Novice writers might be surprised to learn that the publishing process isn’t a quick and easy thing. It can take a year or longer to go from manuscript to printed book. Here’s the step-by-step process and a few tips to help you survive.
Step one: writing the book. This may seem pretty obvious, but it is the step that must be completed before anything else can happen. After the book has been written, it should undergo a thorough editing. This should be done by a professional. All grammatical and spelling errors should be corrected, as well as any problematic plot issues. Manuscripts with errors are just not accepted. So spend the extra money to have your work edited.
Step two: finding an agent or publisher. These days, most works need an agent to see publication. There are several resources writers can use to find agents (www.agentquery.com, or a book called Children’s Writers and Illustrators Market). Make a list of agents or publishers who might be interested in your work. Research their submission requirements. You may need to write a query letter or a book proposal outlining your book’s summary, your credentials, and a marketing plan. There are plenty of books on the market which can help you do that.
Step three: accepting a contract. If you’re lucky, your work will be accepted. You will then receive a contract from the publisher. Go through the contract carefully. Make sure you understand which rights you are keeping and which you are giving to the publisher. The legal jargon can be a little confusing. If you need help, don’t be afraid to contact a lawyer. Most of the time, your agent will be able to help you with the tricky aspects of accepting a contract.
Step four: passing the editorial process. So you thought what you submitted was the way it was going to be? Think again. The publishing house has its own editorial process. You may be asked to revise your work several more times before it’s ready for publishing. Swallow your pride and work with the editor. Adhere to whatever deadlines are set. Always be professional and follow your editor’s suggestions.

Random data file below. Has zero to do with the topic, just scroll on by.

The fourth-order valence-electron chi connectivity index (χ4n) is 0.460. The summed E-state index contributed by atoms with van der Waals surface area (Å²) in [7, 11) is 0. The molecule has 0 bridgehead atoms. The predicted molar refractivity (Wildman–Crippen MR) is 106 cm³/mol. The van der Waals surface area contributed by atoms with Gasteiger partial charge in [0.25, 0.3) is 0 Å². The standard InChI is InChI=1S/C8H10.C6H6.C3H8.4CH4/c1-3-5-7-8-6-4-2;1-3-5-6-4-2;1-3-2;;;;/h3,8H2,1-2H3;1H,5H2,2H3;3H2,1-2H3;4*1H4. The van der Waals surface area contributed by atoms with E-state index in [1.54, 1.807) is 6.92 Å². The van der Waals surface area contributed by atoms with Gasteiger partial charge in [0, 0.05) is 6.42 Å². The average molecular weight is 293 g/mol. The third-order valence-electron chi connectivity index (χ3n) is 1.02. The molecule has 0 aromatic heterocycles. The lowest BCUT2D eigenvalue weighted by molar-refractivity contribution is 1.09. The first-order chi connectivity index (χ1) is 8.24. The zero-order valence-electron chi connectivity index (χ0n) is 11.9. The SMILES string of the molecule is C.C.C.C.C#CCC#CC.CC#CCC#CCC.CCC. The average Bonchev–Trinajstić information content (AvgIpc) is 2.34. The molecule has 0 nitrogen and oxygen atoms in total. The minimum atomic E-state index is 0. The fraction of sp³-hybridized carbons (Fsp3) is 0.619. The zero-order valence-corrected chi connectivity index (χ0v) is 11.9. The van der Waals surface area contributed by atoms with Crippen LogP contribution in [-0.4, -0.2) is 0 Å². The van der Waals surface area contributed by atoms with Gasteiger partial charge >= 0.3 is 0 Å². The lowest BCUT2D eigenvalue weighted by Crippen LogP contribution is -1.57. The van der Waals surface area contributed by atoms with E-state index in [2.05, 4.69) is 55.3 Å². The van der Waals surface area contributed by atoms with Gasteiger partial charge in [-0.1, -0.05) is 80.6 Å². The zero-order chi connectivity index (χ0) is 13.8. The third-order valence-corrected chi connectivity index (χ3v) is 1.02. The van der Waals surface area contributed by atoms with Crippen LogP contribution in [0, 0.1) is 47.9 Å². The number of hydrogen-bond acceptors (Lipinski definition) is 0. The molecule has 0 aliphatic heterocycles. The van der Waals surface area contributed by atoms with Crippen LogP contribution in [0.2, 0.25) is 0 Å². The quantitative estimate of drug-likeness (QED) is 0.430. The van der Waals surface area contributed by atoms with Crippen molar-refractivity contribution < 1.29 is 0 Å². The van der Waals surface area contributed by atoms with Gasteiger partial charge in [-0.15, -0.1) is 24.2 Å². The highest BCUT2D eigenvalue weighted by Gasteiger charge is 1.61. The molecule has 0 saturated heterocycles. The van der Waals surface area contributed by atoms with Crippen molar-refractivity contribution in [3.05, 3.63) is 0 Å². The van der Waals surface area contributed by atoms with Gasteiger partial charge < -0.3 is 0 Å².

Step five: reviewing the galley proof. After the book has gone through a design phase, you will receive an early printed version of the book, called a galley proof. Read through the proof and make any corrections before returning it to the publisher. This is the last stage of the editorial process.
Step six: marketing your book. It’s time to get out and tell the world about your book. You might be asked to make promotional appearances. Do as much as you can to promote your book.
Step seven: Last but not least, your book is printed and shipped. Pat yourself on the back – you wrote a book and you survived the publishing process!
Sherry Ellis is the award-winning author of Ten Zany Birds, That Baby Woke Me Up, AGAIN, and That Mama is a Grouch. She is also a professional musician who plays and teaches violin, viola, and piano. Sherry lives with her husband and two children in Atlanta, Georgia.
To learn more about Sherry, visit her website at www.sherryellis.org.
Description: Ten zany birds have a party in a tree, singing and dancing. Five have stripes, three have spots, and one has purple polka dots. They’re all having fun, but one by one, they become distracted.
One is frightened by a loud plane. One gets hungry. One wants to race and another needs a bath. Only one stays to sing in the tree, but who will it be?
Ten Zany Birds is a fun, beautifully illustrated picture book. As parents and teachers read, children are introduced to counting and basic subtraction skills. Whenever a bird leaves, the number of striped, spotted, and polka-dotted birds changes, teaching the application of simple classification rules.
Whimsical and entertaining, Sherry Ellis’s tale of ten silly, distractible little birds is an excellent choice for both prereader storybook time and early readers.